Last Tuesday, a meteor broke up and landed south of here, near the town of Cullman. Dr. Bill Cooke of Marshall’s Meteoroid Environment Office called it a true fireball. It was large enough that it generated a shockwave on a seismograph in Huntsville.
The meteorite hunters are here in force, looking for fragments. Some are from Marshall, some are professional meteorite hunters. Good luck to them.
At least no one was hurt this time, unlike in Sylacauga in 1954, when a meteor hit Mrs. Elizabeth Hodges.
The post title song was written in 1934, inspired by the 1833 Leonid meteor shower.
You knew I had to post the song, right?
Space shuttle Atlantis was moved to her new home at the Kennedy Visitor Center yesterday.
She was escorted by about 30 astronauts, including Buzz Aldrin, Scott Carpenter, Eileen Collins, Gene Cernan, and Jim Voss.
I like this one with the reflection in the water. Glad they had good weather for the move.
Still sad to see, but I guess I’ve moved into the acceptance phase.
Yesterday morning a Soyuz rocket carrying astronaut Kevin Ford and cosmonauts Oleg Novitskiy and Evgeny Tarelkin launched successfully from Baikonur. They will join Sunita Williams, Akihiko Hoshide, and Yuri Malenchenko as part of Expedition 33 when they dock with the International Space Station on Thursday. Ford will become commander of Expedition 34 when Williams, Hoshide, and Malenchenko return to Earth next month.
The Dragon commercial resupply capsule will undock and return to Earth on Sunday October 28.
Hubble, eat your heart out. One of seven mirrors for the Giant Magellan Telescope has been completed – a 27.5-foot diameter monstrosity cast from 20 tons of glass and polished to 19 nanometers precision. They were aiming for 25 nanometers or better, or 1/20th of the wavelength of visible light. The optics I usually deal with are 1/10th wave precise and a lot smaller, so I’m impressed.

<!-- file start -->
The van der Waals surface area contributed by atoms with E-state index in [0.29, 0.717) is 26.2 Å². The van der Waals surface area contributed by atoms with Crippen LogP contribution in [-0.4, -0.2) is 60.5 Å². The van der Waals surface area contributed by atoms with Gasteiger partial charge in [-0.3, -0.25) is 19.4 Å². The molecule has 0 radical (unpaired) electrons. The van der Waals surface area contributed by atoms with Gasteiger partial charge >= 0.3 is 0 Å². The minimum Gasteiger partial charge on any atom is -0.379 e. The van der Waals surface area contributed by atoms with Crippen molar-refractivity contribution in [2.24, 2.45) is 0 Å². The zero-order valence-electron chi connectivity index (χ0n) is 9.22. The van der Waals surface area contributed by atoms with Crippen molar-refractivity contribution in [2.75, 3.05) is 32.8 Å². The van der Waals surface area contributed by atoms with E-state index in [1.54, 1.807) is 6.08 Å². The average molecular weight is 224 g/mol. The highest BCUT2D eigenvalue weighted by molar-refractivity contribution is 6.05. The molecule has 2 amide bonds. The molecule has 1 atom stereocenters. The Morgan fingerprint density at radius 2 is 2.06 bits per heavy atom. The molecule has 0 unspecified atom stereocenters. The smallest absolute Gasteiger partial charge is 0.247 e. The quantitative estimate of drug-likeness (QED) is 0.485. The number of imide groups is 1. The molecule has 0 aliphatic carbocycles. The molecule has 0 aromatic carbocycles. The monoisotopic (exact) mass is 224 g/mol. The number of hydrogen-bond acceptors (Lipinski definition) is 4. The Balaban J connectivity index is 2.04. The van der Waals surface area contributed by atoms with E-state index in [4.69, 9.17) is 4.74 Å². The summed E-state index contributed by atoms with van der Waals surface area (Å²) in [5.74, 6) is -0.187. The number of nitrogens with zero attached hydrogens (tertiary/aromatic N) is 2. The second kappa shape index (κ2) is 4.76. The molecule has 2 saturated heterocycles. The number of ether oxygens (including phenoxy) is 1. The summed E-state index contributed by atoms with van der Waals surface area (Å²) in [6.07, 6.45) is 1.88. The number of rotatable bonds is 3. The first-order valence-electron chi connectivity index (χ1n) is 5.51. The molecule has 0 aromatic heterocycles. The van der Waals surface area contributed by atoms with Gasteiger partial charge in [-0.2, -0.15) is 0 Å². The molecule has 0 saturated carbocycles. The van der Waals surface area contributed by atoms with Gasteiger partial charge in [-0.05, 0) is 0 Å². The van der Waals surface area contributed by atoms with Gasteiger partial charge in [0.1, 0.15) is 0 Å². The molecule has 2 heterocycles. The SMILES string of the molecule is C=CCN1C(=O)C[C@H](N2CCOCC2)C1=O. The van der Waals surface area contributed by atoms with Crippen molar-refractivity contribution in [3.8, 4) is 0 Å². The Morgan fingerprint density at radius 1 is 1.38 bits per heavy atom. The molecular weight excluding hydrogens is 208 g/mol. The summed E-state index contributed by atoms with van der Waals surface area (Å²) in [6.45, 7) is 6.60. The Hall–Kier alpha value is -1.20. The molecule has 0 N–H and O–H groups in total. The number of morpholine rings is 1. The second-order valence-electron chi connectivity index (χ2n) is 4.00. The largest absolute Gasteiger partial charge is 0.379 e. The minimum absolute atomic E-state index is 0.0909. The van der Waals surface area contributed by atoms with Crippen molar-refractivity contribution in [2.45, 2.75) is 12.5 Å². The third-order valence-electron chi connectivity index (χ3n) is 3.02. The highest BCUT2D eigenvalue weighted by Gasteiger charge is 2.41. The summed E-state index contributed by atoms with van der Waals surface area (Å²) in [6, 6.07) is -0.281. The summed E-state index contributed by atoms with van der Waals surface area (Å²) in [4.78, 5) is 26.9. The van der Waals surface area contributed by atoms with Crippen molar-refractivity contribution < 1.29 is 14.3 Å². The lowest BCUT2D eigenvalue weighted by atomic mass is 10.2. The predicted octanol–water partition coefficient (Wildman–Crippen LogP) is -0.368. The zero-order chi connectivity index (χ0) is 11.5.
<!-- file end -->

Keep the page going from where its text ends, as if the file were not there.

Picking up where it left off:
The Giant Magellan Telescope is being constructed in northern Chile, high in the Andes and away from light pollution. It will be part of the Las Campanas Observatory in the Atacama Desert. The seven segments form a 82-foot diameter mirror.
University of Arizona
hopes to cast the second segment mirror in January and hopes to cast the third segment next year. (corrected)
Mr. RFH says it’s a UH-60M. I just know that’s some serious planking.
The Earth is passing through the debris stream left behind by Halley’s Comet. Look for the Orionids tonight, especially in the wee hours of the morning, off Orion’s lifted arm.
Hans Nyberg has stitched together the Apollo mission photos taken with a Hasselblad EDC camera into 360o interactive panoramas. Go full screen, turn on the sound, and enjoy.
Thank you for all your kind words on the “RIP” post.
I have hope for the next generation. To make a long story short, three of my nephews, the oldest 22, the youngest 19, organized themselves on their own and showed up at the funeral on time, in suits and reasonably groomed. (Two clean-shaven, one in an Amish-style beard which I can’t decide if I like or not. It beats the mohawk trend that seems to be coming back.) None have any military background (because, granted, 18-year-old soldiers can have their act together), it was the first time I’ve interacted with two of them without their parents around, and I started seeing them as adults.